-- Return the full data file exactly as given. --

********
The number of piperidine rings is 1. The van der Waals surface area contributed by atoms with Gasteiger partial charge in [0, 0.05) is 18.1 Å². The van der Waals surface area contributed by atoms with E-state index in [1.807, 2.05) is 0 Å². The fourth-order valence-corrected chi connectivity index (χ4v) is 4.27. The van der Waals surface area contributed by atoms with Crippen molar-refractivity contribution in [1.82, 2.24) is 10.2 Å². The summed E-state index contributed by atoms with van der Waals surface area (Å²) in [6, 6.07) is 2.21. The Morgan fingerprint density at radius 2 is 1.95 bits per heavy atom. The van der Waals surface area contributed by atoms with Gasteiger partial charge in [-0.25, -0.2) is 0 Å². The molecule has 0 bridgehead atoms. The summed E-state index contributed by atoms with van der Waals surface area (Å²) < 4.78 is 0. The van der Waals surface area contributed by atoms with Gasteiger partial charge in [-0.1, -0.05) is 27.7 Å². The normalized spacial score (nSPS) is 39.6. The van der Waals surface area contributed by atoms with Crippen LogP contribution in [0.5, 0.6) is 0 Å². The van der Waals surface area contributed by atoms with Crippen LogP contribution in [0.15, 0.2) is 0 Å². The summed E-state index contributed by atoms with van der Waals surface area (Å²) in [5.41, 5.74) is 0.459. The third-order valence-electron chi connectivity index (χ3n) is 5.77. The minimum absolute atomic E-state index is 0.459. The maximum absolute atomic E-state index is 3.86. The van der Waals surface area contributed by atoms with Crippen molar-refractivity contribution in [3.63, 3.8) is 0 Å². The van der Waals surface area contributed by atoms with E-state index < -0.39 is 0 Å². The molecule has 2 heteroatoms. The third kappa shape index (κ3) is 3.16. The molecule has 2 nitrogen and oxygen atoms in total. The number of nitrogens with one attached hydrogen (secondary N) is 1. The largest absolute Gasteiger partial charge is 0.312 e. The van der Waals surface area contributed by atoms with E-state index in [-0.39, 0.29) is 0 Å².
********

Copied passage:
The number of piperidine rings is 1. The van der Waals surface area contributed by atoms with Gasteiger partial charge in [0, 0.05) is 18.1 Å². The van der Waals surface area contributed by atoms with E-state index in [1.807, 2.05) is 0 Å². The fourth-order valence-corrected chi connectivity index (χ4v) is 4.27. The van der Waals surface area contributed by atoms with Crippen molar-refractivity contribution in [1.82, 2.24) is 10.2 Å². The summed E-state index contributed by atoms with van der Waals surface area (Å²) in [6, 6.07) is 2.21. The Morgan fingerprint density at radius 2 is 1.95 bits per heavy atom. The van der Waals surface area contributed by atoms with Gasteiger partial charge in [-0.25, -0.2) is 0 Å². The molecule has 0 bridgehead atoms. The summed E-state index contributed by atoms with van der Waals surface area (Å²) < 4.78 is 0. The van der Waals surface area contributed by atoms with Gasteiger partial charge in [-0.1, -0.05) is 27.7 Å². The normalized spacial score (nSPS) is 39.6. The van der Waals surface area contributed by atoms with Crippen LogP contribution in [0.5, 0.6) is 0 Å². The van der Waals surface area contributed by atoms with Crippen LogP contribution in [0.15, 0.2) is 0 Å². The summed E-state index contributed by atoms with van der Waals surface area (Å²) in [5.41, 5.74) is 0.459. The third-order valence-electron chi connectivity index (χ3n) is 5.77. The minimum absolute atomic E-state index is 0.459. The maximum absolute atomic E-state index is 3.86. The van der Waals surface area contributed by atoms with Crippen molar-refractivity contribution in [3.63, 3.8) is 0 Å². The van der Waals surface area contributed by atoms with E-state index < -0.39 is 0 Å². The molecule has 2 heteroatoms. The third kappa shape index (κ3) is 3.16. The molecule has 2 nitrogen and oxygen atoms in total. The number of nitrogens with one attached hydrogen (secondary N) is 1. The largest absolute Gasteiger partial charge is 0.312 e. The van der Waals surface area contributed by atoms with E-state index in [-0.39, 0.29) is 0 Å².